Belly Dance in Turkey – the Bad News
Ninety-nine percent of belly dance teaching in Australia (other than Tribal styles) is Egyptian style. It's rare to find Turkish - even more so now that Leonie Sukan is no longer teaching in Sydney. It's a pity, because I always remember the first time I saw Leonie dance - at a social event! I was captivated, even though she was only dancing for herself, in a crowd of other dancers boogieing to a live band. She wasn't dancing full-on traditional Turkish, but the fundamental attitude was so different: none of your Egyptian restraint, her movements were full and blousy, expressing the sheer joy of the dance.
It's because of Leonie that, when I started to think about studying overseas, my first thought was to go to Turkey, not Egypt. At the time (before the unrest), there was an embarrassment of choice when it came to Egyptian belly dance vacations. But Turkey? No. I found only one, and I was too late to sign up. Besides, its itinerary seemed light on instruction. Eventually, I learned why, from a Turkish belly dancer who emigrated to Australia. I was curious why she hadn't got onto the restaurant circuit in Sydney, since she was such a good dancer. She said she wouldn't lower herself - in Turkey, if you danced in restaurants, you were expected to let men grope and assault you! She would only dance at weddings and in shows. I had to explain that restaurants in Sydney weren't like that.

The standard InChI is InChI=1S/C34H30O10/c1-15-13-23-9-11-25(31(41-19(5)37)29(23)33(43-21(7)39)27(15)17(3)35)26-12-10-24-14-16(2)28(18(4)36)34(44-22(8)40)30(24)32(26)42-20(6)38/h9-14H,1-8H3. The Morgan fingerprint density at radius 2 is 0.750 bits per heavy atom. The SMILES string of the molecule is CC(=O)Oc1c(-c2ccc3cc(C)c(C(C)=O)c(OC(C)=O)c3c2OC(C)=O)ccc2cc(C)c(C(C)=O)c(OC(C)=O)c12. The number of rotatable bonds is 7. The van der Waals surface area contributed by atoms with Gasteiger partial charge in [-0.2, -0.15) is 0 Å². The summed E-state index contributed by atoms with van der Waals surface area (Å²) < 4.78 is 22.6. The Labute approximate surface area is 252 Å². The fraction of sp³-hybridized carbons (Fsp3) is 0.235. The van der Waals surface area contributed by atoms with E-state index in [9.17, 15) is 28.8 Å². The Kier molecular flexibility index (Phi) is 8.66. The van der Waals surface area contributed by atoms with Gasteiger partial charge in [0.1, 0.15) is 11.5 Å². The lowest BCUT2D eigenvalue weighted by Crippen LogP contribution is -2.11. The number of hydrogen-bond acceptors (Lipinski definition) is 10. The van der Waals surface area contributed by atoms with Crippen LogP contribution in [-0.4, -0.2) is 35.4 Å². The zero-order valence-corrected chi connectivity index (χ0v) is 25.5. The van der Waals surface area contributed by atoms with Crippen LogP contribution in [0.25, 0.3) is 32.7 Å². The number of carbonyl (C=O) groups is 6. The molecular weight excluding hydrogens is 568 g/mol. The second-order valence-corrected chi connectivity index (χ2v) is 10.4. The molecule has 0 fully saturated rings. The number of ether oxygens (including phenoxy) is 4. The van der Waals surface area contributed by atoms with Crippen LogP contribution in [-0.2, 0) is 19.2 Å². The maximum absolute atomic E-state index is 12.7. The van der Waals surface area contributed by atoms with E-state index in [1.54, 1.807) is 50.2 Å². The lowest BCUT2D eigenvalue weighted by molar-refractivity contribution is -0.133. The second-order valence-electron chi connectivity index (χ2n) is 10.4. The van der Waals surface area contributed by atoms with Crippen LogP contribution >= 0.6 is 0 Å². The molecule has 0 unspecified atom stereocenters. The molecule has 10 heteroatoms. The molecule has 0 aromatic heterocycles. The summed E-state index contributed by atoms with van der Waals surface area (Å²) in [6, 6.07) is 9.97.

Essentially, it seems that while there's a stigma attached to belly dancing in Egypt, it's even worse in Turkey. Perhaps it's because Turkey never had a Reda Troupe to add an aura of respectability. Which is sad - and to make matters worse, this article from worldofdancers.com doesn't augur well for the future of belly dance in that country.